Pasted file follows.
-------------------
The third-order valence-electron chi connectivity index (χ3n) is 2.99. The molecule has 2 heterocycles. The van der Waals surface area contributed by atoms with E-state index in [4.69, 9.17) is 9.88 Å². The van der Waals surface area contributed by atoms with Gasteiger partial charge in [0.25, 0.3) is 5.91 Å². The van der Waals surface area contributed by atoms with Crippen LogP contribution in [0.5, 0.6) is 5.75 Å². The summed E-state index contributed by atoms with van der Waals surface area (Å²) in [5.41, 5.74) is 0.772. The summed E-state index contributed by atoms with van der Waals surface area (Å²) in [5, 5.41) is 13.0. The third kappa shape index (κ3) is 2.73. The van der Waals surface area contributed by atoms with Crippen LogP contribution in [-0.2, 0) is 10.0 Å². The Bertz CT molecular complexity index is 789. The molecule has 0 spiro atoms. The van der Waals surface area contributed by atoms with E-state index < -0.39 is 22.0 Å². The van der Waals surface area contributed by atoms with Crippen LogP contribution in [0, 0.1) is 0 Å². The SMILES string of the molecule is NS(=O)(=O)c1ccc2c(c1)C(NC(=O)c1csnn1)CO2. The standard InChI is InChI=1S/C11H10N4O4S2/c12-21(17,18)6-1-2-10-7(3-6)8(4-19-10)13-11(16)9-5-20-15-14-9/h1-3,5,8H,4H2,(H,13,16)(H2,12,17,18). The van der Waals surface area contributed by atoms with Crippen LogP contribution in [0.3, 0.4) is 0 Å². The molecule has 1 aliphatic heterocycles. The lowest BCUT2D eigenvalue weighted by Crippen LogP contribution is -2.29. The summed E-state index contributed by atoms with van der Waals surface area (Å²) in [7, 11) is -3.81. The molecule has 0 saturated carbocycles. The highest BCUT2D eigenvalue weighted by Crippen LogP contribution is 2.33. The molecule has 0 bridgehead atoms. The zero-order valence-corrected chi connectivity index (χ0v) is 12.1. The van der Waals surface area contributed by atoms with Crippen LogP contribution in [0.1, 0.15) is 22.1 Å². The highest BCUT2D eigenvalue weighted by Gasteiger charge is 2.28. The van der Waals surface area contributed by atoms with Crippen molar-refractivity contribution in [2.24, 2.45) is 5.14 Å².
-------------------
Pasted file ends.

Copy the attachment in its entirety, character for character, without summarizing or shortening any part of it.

The third-order valence-electron chi connectivity index (χ3n) is 2.99. The molecule has 2 heterocycles. The van der Waals surface area contributed by atoms with E-state index in [4.69, 9.17) is 9.88 Å². The van der Waals surface area contributed by atoms with Gasteiger partial charge in [0.25, 0.3) is 5.91 Å². The van der Waals surface area contributed by atoms with Crippen LogP contribution in [0.5, 0.6) is 5.75 Å². The summed E-state index contributed by atoms with van der Waals surface area (Å²) in [5.41, 5.74) is 0.772. The summed E-state index contributed by atoms with van der Waals surface area (Å²) in [5, 5.41) is 13.0. The third kappa shape index (κ3) is 2.73. The van der Waals surface area contributed by atoms with Crippen LogP contribution in [-0.2, 0) is 10.0 Å². The Bertz CT molecular complexity index is 789. The molecule has 0 spiro atoms. The van der Waals surface area contributed by atoms with E-state index < -0.39 is 22.0 Å². The van der Waals surface area contributed by atoms with Crippen LogP contribution in [0, 0.1) is 0 Å². The SMILES string of the molecule is NS(=O)(=O)c1ccc2c(c1)C(NC(=O)c1csnn1)CO2. The standard InChI is InChI=1S/C11H10N4O4S2/c12-21(17,18)6-1-2-10-7(3-6)8(4-19-10)13-11(16)9-5-20-15-14-9/h1-3,5,8H,4H2,(H,13,16)(H2,12,17,18). The van der Waals surface area contributed by atoms with Crippen LogP contribution in [0.3, 0.4) is 0 Å². The molecule has 1 aliphatic heterocycles. The lowest BCUT2D eigenvalue weighted by Crippen LogP contribution is -2.29. The summed E-state index contributed by atoms with van der Waals surface area (Å²) in [7, 11) is -3.81. The molecule has 0 saturated carbocycles. The highest BCUT2D eigenvalue weighted by Crippen LogP contribution is 2.33. The molecule has 0 bridgehead atoms. The zero-order valence-corrected chi connectivity index (χ0v) is 12.1. The van der Waals surface area contributed by atoms with Crippen LogP contribution in [0.1, 0.15) is 22.1 Å². The highest BCUT2D eigenvalue weighted by Gasteiger charge is 2.28. The van der Waals surface area contributed by atoms with Crippen molar-refractivity contribution in [2.24, 2.45) is 5.14 Å².